There is no question that each person has a right to his or her own voice. Not in America of today, unfortunately. If your voice is "politically incorrect", you will be censored and silenced! So much for your "own voice" and your "freedom of speech." What is interesting, is that today the censorship is covert in the highest degree. For instance, Discus, where I have been writing for years, tells me that , suddenly, "your browser is presently unsupported." While Google, where I also have been writing for years, uses even more vicious form of silencing the voices it does not like. It disables your account "due to some unusual activity detected". My only hope is that someone in America will read this post, and will do something about it! We the People have a right to speak our minds on issues important to us, in a polite but forceful manner, as I am doing now! We will never revert to slavery, which the liberal forces want to bring back in form of speech censorship! People, fight for your rights!
As a graduate student, you’re learning how to participate in the conversations and debates that propel your field. And since many of these discussions are conducted through writing—for example, in professional publications, association newsletters, and email listservs—it’s important as a grad student to start finding your voice as an expert and an author.
Developing the ability to write convincingly (without sounding like you’re trying too hard) can take time, but there are things you can do today to start communicating like an expert.
1. Find Role Models
The best way to learn what constitutes clear, effective writing is to read as much good writing as you can. When you read—for school, for work, for pleasure—take note of books and articles you find compelling. Also pay attention to styles and tones that give you the impression that the author is writing to express, not to impress.
Start to pick out examples from authors with a strong voice and study particular passages to see what makes their work particularly effective. Does he or she use classical rhetorical strategies, such as:
- Developing both sides of an issue
- Creating illustrative analogies or metaphors
- Highlighting key ideas with punchy maxims or formatting options
- Personifying ideas or bringing in human interests and connections
- Constructing interesting sentences by using parallel or crisscrossed patterns of words, phrases, or clauses
- Offering insinuating questions to hint at conclusions
- Livening up the conversation with irony or humor
- Choosing compelling words
Now, try this exercise: Take something you’ve penned, and rewrite it as if you were the author you’d like to emulate. This is a great way to try out different techniques and styles of writing and start learning what works well for you.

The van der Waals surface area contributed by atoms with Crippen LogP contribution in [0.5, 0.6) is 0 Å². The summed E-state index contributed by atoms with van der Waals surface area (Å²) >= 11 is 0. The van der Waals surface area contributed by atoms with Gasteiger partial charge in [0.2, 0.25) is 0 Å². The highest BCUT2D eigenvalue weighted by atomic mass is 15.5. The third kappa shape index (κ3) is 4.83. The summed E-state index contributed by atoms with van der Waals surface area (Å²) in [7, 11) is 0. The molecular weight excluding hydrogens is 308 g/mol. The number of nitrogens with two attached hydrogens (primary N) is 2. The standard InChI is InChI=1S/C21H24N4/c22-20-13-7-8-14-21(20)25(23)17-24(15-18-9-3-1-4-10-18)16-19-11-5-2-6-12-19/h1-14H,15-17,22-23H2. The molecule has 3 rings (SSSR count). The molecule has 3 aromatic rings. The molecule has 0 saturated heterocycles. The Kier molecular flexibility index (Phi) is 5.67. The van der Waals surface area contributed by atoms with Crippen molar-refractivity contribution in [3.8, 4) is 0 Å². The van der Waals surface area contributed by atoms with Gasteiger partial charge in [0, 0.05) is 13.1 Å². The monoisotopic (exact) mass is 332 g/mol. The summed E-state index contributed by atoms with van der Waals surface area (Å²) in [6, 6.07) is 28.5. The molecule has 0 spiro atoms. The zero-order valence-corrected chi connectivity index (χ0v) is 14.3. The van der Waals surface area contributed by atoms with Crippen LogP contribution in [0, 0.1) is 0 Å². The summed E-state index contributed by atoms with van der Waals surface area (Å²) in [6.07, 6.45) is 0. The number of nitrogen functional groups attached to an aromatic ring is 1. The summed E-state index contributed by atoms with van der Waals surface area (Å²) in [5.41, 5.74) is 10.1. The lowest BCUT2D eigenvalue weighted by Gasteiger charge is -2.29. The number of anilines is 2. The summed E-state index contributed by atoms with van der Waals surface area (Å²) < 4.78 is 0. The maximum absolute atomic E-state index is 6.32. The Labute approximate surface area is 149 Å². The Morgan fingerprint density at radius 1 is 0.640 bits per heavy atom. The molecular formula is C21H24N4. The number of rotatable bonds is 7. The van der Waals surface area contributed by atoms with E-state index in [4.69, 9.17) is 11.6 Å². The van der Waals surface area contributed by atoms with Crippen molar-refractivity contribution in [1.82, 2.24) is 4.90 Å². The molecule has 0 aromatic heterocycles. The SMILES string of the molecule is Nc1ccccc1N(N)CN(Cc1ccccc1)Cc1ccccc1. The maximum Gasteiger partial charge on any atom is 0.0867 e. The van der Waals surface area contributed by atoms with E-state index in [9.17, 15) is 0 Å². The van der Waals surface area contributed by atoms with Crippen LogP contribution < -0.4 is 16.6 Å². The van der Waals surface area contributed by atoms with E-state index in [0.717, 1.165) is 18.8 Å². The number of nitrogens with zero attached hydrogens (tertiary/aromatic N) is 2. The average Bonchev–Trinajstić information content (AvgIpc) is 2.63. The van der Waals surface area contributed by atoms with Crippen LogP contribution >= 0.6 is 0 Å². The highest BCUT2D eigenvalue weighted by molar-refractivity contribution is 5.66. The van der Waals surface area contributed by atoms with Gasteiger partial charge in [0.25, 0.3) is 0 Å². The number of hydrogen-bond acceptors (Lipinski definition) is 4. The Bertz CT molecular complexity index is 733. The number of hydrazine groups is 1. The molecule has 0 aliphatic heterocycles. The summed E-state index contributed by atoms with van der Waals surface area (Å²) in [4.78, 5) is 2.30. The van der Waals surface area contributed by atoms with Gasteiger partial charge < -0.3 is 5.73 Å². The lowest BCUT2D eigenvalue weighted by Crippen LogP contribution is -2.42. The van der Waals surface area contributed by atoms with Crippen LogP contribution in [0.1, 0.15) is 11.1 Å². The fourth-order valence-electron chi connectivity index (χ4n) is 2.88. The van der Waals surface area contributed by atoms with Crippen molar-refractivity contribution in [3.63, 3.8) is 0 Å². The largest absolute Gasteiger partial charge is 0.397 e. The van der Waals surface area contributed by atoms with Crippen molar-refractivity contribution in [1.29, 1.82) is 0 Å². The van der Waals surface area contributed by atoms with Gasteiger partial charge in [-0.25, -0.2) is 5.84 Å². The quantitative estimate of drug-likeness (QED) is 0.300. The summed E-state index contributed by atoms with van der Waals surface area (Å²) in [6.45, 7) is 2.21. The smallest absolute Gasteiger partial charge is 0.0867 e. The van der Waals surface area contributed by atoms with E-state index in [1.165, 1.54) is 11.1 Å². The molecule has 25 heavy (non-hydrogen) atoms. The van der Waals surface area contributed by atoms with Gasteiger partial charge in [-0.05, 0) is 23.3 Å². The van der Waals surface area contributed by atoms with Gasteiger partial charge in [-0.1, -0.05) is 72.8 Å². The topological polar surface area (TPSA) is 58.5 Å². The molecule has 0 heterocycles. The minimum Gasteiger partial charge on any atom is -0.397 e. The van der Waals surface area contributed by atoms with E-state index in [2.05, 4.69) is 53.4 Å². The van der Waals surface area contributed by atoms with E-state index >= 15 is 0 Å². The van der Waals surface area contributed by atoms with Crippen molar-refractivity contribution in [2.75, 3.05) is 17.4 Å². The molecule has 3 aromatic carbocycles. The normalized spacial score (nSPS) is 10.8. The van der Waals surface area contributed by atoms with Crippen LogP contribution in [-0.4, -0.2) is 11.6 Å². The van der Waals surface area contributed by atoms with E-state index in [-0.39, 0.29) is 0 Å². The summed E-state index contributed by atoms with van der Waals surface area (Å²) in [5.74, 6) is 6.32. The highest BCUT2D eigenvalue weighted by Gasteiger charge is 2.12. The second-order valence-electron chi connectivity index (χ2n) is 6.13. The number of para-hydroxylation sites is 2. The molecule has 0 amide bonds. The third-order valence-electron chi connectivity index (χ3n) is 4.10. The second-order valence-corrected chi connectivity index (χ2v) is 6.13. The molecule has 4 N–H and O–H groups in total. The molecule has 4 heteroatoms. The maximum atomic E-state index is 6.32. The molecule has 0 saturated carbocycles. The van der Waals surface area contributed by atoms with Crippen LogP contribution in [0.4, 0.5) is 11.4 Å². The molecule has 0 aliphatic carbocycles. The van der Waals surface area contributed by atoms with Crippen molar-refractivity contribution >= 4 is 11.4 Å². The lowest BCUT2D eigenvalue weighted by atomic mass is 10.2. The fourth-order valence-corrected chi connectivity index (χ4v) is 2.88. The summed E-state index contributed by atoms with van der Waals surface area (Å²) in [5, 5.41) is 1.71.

2. Share Before You’re Ready
Practice makes perfect, right? Not in this case. Authorial voice is acquired gradually, so if you think you need to wait until you’ve found yours before you participate, you never will. You’ve got to press past the “imposter syndrome” and understand that it is part of the developmental process.
Consider starting a blog to develop a public voice with a small audience. Worried that blogging will take away from your study time? This can happen, but the secret to low-cost blogging is to generate content from your coursework. Share term papers, reading summaries, lecture reflections, or literature reviews.
3. Join a Writing Group
In addition to blogging, try joining or starting a writing group. I can’t emphasize enough how important these groups are for graduate students who want to develop their written communication skills. Getting together with fellow students to exchange and discuss what you’re working on is great for getting feedback on your work-in-progress, but it also helps you stay motivated and inspired.
Writing groups vary in structure, but one common set-up is to get together with students studying under the same advisor or researching similar topics and meet once a week with a faculty mentor. Each week, one student shares new writing, which the group reads in advance and comes ready to offer constructive criticism on. The presenter is responsible for letting the group know where she is in the writing process and if she wants structural, conceptual, or editing feedback.
4. Don’t Be Afraid to Use Your Voice
One of the best writing tips I’ve ever received came from my writing group. A fellow grad student sensed that a member of the group felt he needed to talk about a concept in the same way as its originator, and the student encouraged his friend by saying:
Don’t surrender your voice to talk about other people’s ideas on their terms. Tell your story and use it to illuminate the ideas of others.”
As an apprentice in your field, it can be tempting to hide behind the voice and vocabulary of someone more established. And yes, it can be helpful to try others’ techniques while you’re learning, but eventually you have to start speaking for yourself. If you don’t adopt your own voice, you’ll never add to the ideas of others—you’ll stay stuck trying to sound like everyone else.
Writing in your own voice takes courage, but just remember: To contribute to your field, you have to go for it.
Tell us! What have you tried to become a better writer?